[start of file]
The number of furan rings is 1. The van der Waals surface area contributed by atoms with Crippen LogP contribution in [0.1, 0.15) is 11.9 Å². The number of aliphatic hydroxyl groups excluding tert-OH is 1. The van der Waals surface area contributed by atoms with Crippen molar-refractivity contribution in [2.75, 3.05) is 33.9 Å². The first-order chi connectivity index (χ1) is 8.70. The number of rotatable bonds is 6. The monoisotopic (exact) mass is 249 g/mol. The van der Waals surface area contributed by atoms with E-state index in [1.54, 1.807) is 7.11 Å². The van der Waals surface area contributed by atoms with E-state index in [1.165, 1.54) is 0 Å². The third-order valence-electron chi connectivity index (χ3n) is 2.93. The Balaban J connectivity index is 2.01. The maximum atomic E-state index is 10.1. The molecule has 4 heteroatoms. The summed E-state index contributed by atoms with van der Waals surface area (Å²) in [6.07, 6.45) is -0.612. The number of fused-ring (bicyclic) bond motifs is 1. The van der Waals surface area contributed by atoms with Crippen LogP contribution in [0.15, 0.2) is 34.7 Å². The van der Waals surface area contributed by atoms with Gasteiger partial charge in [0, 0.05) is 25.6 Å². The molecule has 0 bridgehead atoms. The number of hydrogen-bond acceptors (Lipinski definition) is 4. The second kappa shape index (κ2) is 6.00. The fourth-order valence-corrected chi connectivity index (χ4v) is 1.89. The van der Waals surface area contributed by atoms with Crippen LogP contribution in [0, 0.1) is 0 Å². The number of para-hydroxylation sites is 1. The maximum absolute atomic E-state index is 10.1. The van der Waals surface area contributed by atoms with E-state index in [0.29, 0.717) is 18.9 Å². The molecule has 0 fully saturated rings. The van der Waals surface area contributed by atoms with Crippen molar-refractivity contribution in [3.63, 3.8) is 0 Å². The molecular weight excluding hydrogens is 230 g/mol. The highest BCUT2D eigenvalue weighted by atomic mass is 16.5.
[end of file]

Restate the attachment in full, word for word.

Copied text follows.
The number of furan rings is 1. The van der Waals surface area contributed by atoms with Crippen LogP contribution in [0.1, 0.15) is 11.9 Å². The number of aliphatic hydroxyl groups excluding tert-OH is 1. The van der Waals surface area contributed by atoms with Crippen molar-refractivity contribution in [2.75, 3.05) is 33.9 Å². The first-order chi connectivity index (χ1) is 8.70. The number of rotatable bonds is 6. The monoisotopic (exact) mass is 249 g/mol. The van der Waals surface area contributed by atoms with E-state index in [1.54, 1.807) is 7.11 Å². The van der Waals surface area contributed by atoms with E-state index in [1.165, 1.54) is 0 Å². The third-order valence-electron chi connectivity index (χ3n) is 2.93. The Balaban J connectivity index is 2.01. The maximum atomic E-state index is 10.1. The molecule has 4 heteroatoms. The summed E-state index contributed by atoms with van der Waals surface area (Å²) in [6.07, 6.45) is -0.612. The number of fused-ring (bicyclic) bond motifs is 1. The van der Waals surface area contributed by atoms with Crippen LogP contribution in [0.15, 0.2) is 34.7 Å². The van der Waals surface area contributed by atoms with Gasteiger partial charge in [0, 0.05) is 25.6 Å². The molecule has 0 bridgehead atoms. The number of hydrogen-bond acceptors (Lipinski definition) is 4. The second kappa shape index (κ2) is 6.00. The fourth-order valence-corrected chi connectivity index (χ4v) is 1.89. The van der Waals surface area contributed by atoms with Crippen LogP contribution in [0, 0.1) is 0 Å². The number of para-hydroxylation sites is 1. The maximum absolute atomic E-state index is 10.1. The van der Waals surface area contributed by atoms with E-state index in [0.29, 0.717) is 18.9 Å². The molecule has 0 fully saturated rings. The van der Waals surface area contributed by atoms with Crippen molar-refractivity contribution in [3.63, 3.8) is 0 Å². The molecular weight excluding hydrogens is 230 g/mol. The highest BCUT2D eigenvalue weighted by atomic mass is 16.5.